American higher education, both public and private, has almost unanimously looked with favor upon title I.


Title II, with reference to the expansion and improvement of higher education, has likewise received some degree of acceptance. For our own part, if title II is to be enacted, we would respectfully call attention to part B dealing with the plight of junior colleges. The authorization of $50 million in fiscal year 1964 and such sums as are necessary for 2 succeeding years limits the grants to States to construct public community junior colleges. To us, this seems to limit needlessly, without any real apparent reason, the requirements of the 21 junior colleges within our own system. We question the discrimination against these 21 institutions by the exclusion from construction grants to the degree that they perform the same public service as public junior colleges and, since we do not discriminate against senior colleges in this proposed legislation, we feel that junior colleges under our auspices should be accorded equal and fair treatment.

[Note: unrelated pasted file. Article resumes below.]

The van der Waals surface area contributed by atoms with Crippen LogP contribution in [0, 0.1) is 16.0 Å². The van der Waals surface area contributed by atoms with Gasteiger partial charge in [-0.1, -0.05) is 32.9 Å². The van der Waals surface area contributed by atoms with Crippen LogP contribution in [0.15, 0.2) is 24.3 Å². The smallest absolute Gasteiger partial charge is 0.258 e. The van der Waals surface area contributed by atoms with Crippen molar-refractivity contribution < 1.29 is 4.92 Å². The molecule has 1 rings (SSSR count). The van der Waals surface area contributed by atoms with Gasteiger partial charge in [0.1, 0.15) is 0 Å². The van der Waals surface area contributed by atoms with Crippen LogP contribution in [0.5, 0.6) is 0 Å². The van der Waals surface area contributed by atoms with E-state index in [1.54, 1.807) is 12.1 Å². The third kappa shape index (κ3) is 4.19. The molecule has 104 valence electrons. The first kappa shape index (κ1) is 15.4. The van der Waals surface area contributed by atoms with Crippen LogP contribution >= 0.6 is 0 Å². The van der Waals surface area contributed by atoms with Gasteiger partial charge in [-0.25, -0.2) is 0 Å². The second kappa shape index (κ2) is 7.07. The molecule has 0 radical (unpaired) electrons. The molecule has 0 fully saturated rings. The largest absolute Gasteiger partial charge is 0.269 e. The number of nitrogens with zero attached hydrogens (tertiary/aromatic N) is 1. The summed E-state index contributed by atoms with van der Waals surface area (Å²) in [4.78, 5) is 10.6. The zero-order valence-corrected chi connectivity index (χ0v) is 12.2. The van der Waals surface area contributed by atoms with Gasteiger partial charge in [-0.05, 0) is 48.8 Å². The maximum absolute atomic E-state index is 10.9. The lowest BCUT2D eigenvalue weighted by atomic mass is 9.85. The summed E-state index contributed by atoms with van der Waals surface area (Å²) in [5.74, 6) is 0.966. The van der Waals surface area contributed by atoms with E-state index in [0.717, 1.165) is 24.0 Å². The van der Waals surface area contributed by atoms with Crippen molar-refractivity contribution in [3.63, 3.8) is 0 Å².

May I make a brief reference to the provisions of title III. The proposed assistance to teacher institutes, teacher preparation programs, teachers and related personnel requiring specialized training. as well as the suggested amendments to the Cooperative Research Act, and to title VII of the National Defense Education Act, are wel! conceived and should prove immensely helpful to all of us interested in the improvement of educational quality.

The grants provided in part B of title V for the expansion and improvement of special education for handicapped children constitute a proposal that is meritorious, indeed, and touches the hearts of all concerned with these young people, their teachers, and their needs.